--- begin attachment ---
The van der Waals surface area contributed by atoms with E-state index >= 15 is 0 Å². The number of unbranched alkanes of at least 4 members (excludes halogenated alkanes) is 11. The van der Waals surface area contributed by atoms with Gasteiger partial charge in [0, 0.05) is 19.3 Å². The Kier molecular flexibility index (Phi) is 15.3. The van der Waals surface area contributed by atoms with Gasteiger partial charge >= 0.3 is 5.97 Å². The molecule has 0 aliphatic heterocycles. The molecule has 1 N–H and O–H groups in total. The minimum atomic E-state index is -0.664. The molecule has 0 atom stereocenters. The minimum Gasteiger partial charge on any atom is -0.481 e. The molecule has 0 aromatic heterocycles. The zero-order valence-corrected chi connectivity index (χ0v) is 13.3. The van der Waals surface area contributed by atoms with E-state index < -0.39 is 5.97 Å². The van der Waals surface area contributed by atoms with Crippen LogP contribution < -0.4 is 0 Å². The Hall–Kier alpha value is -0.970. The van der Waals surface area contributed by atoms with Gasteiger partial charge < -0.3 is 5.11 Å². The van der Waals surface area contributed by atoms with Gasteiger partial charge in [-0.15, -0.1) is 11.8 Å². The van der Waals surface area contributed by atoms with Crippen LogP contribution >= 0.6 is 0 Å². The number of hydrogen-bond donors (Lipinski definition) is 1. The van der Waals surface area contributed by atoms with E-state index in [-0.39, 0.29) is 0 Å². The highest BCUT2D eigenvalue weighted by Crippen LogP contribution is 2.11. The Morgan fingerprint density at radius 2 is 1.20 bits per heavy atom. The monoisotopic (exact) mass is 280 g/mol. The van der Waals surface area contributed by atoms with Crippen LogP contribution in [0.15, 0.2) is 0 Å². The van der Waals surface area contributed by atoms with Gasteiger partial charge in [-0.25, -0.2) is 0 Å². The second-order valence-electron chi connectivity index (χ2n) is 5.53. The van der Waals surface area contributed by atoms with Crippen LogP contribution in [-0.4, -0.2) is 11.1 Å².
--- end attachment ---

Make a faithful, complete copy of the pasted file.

The van der Waals surface area contributed by atoms with E-state index >= 15 is 0 Å². The number of unbranched alkanes of at least 4 members (excludes halogenated alkanes) is 11. The van der Waals surface area contributed by atoms with Gasteiger partial charge in [0, 0.05) is 19.3 Å². The Kier molecular flexibility index (Phi) is 15.3. The van der Waals surface area contributed by atoms with Gasteiger partial charge >= 0.3 is 5.97 Å². The molecule has 0 aliphatic heterocycles. The molecule has 1 N–H and O–H groups in total. The minimum atomic E-state index is -0.664. The molecule has 0 atom stereocenters. The minimum Gasteiger partial charge on any atom is -0.481 e. The molecule has 0 aromatic heterocycles. The zero-order valence-corrected chi connectivity index (χ0v) is 13.3. The van der Waals surface area contributed by atoms with E-state index < -0.39 is 5.97 Å². The van der Waals surface area contributed by atoms with Crippen LogP contribution < -0.4 is 0 Å². The Hall–Kier alpha value is -0.970. The van der Waals surface area contributed by atoms with Gasteiger partial charge < -0.3 is 5.11 Å². The van der Waals surface area contributed by atoms with Gasteiger partial charge in [-0.15, -0.1) is 11.8 Å². The van der Waals surface area contributed by atoms with Crippen LogP contribution >= 0.6 is 0 Å². The number of hydrogen-bond donors (Lipinski definition) is 1. The van der Waals surface area contributed by atoms with E-state index in [-0.39, 0.29) is 0 Å². The highest BCUT2D eigenvalue weighted by Crippen LogP contribution is 2.11. The Morgan fingerprint density at radius 2 is 1.20 bits per heavy atom. The monoisotopic (exact) mass is 280 g/mol. The van der Waals surface area contributed by atoms with Crippen LogP contribution in [0.15, 0.2) is 0 Å². The van der Waals surface area contributed by atoms with Gasteiger partial charge in [-0.25, -0.2) is 0 Å². The second-order valence-electron chi connectivity index (χ2n) is 5.53. The van der Waals surface area contributed by atoms with Crippen LogP contribution in [-0.4, -0.2) is 11.1 Å².